📅 November 24, 2017
Every once in a while, a program comes along that improves upon an essential tool so well that it becomes the new essential tool.
The humble text editor is one such essential tool for Linux, and the open-source Atom provides a plethora of features that make programming and text handling an attractive breeze to use.
“Where Can I Find Atom?”
Visit the Atom website where you will find a .deb, .rpm, or the source code itself. I installed the .deb version for Linux Mint 18.2, and it works perfectly.
“What else can I do with Atom?”
Atom advertises itself as a hackable text editor that lets you customize anything you like. From the page’s description and from exploring Atom itself, this is certainly true. Don’t like a feature? Write your own. Want a new feature? Download a plugin — and there are several.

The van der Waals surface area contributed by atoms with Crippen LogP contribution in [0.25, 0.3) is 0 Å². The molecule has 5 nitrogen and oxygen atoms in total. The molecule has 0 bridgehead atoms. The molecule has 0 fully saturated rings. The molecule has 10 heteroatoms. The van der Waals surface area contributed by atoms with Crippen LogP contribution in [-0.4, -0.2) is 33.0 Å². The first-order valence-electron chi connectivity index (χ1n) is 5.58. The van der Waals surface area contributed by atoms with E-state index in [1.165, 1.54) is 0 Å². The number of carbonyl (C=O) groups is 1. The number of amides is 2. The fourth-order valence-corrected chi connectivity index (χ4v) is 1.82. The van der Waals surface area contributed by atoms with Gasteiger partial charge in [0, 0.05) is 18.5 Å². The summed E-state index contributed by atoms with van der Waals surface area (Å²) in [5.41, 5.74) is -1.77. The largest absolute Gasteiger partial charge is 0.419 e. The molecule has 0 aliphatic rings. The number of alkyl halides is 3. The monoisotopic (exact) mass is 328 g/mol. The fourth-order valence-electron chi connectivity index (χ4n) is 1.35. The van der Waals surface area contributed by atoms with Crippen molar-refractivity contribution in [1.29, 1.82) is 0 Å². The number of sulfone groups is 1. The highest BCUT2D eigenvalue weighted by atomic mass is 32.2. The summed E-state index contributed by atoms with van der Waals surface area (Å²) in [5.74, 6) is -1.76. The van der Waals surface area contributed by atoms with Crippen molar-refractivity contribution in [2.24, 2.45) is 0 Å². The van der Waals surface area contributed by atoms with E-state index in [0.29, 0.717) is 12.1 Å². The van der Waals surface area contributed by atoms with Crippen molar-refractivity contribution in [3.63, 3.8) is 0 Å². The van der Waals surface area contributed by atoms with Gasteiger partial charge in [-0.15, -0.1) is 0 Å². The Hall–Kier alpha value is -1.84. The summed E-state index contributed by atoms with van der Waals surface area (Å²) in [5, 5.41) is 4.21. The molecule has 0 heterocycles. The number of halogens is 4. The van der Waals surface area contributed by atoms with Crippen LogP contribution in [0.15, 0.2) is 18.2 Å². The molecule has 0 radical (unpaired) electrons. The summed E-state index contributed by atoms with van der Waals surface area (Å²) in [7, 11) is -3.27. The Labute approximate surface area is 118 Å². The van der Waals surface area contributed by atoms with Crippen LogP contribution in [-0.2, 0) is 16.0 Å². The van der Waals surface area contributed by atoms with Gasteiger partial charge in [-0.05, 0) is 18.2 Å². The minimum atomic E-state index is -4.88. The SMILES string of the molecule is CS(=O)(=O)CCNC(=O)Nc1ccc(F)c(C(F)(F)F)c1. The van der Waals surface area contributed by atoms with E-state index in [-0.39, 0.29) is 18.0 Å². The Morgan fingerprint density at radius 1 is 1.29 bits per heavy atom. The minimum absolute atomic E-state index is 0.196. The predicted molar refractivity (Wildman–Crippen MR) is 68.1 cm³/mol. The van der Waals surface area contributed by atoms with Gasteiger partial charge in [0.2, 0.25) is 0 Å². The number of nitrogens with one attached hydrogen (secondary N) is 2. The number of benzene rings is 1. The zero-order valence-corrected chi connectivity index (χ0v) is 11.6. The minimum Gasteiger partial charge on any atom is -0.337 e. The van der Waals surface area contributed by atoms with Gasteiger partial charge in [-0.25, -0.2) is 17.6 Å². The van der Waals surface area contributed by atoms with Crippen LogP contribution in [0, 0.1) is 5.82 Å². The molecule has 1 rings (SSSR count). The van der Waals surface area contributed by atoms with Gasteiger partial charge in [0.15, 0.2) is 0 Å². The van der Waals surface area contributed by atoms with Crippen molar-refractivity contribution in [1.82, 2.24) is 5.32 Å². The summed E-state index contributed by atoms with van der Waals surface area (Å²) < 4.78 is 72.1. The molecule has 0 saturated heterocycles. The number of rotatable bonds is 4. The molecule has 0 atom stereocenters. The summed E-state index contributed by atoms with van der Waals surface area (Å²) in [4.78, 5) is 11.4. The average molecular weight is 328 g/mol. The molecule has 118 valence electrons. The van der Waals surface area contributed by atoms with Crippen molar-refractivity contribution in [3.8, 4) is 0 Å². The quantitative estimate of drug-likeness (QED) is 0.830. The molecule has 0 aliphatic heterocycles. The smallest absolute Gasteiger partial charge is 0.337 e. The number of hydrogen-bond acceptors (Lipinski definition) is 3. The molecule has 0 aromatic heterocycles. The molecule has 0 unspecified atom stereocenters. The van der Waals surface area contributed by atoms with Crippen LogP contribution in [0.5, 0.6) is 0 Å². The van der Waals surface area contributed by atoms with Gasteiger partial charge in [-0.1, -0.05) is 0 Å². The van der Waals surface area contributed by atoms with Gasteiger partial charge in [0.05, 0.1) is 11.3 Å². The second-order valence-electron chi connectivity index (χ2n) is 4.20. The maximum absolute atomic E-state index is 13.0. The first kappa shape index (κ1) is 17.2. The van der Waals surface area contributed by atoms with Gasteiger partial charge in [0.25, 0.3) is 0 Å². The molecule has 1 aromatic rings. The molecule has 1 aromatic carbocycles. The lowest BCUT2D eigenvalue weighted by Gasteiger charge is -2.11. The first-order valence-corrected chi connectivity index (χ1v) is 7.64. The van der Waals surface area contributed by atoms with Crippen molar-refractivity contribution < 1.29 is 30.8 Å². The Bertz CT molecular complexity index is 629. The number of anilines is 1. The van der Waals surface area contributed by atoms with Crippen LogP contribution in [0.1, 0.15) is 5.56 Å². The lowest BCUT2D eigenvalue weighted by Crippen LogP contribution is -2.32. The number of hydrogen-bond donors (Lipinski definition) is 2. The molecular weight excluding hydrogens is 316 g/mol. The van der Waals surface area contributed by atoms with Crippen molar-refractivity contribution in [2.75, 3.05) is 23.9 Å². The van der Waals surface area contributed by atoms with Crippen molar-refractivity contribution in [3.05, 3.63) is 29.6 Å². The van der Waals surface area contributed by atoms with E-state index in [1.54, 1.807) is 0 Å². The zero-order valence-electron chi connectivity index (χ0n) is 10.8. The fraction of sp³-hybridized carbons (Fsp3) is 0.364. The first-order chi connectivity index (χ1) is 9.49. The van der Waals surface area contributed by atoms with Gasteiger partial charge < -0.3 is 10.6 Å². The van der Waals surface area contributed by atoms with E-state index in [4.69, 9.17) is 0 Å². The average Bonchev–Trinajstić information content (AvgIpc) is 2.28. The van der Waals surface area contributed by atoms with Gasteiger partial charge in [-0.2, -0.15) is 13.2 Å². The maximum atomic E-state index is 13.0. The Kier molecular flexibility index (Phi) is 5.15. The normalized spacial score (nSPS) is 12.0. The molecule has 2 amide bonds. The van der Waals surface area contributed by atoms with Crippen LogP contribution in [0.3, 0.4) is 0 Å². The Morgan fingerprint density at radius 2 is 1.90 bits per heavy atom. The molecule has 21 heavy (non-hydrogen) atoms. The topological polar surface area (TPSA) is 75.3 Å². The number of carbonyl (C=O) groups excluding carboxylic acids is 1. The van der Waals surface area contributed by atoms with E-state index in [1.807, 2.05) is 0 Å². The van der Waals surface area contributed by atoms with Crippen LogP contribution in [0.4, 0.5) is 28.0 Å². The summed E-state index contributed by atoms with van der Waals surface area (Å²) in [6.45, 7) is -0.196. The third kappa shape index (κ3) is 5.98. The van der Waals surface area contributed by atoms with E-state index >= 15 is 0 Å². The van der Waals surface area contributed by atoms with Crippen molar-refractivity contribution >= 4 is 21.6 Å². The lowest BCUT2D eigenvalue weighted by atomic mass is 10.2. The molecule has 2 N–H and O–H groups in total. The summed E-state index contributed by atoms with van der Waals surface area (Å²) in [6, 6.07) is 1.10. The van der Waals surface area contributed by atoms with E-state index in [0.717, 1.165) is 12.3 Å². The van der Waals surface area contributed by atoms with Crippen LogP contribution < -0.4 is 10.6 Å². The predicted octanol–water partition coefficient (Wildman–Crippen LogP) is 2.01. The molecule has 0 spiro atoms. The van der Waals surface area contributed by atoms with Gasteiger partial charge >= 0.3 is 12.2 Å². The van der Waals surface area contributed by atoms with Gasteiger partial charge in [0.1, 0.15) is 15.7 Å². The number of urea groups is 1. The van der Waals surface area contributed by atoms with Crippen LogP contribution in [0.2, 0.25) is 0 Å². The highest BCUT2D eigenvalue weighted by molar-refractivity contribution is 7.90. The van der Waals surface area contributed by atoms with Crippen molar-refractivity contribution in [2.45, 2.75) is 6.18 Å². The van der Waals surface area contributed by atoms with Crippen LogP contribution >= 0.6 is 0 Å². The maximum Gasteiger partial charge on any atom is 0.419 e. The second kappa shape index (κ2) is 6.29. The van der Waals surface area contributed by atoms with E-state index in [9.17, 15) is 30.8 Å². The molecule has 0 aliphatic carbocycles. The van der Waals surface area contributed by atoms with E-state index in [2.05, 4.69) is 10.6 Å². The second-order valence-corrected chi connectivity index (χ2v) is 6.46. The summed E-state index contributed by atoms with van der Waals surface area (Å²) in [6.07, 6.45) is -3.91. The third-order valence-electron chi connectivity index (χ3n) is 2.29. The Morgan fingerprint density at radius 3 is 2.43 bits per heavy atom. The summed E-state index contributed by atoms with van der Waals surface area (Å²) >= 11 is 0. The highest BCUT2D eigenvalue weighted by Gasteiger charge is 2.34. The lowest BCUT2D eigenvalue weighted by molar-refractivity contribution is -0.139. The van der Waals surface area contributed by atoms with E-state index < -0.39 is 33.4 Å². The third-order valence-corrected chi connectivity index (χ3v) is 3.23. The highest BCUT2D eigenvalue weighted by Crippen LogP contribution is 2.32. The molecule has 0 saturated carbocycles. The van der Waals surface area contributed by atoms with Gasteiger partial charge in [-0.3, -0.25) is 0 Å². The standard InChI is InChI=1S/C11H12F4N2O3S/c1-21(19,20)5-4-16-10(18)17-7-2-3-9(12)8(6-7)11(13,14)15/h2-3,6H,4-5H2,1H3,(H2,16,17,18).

For programming, Atom is one of the best. Features, such as
- Toggling comments
- Search and replace
- A folder tree pane for easy navigation
- Integrated GitHub support
- and much, much, much more.
This article barely delves into what is possible. I have begun to use Atom, and I have yet to tap into its full potential. Customization and ease of use is where Atom excels. It truly is an editor that you can tailor to your liking.
If you are not a coder who wants to tinker under the hood, then that is fine. All of the available features are more than most other text editors offer, and you can use them instantly. Never did it feel like Atom required a learning curve (unlike vi or emacs). Whether your project is text or code, simply run and type. If you ever become stuck, the excellent online help painlessly guides you through any questions you might have.
Despite Atom’s wealth of features, Atom is one of the easiest and best-looking text editors to use.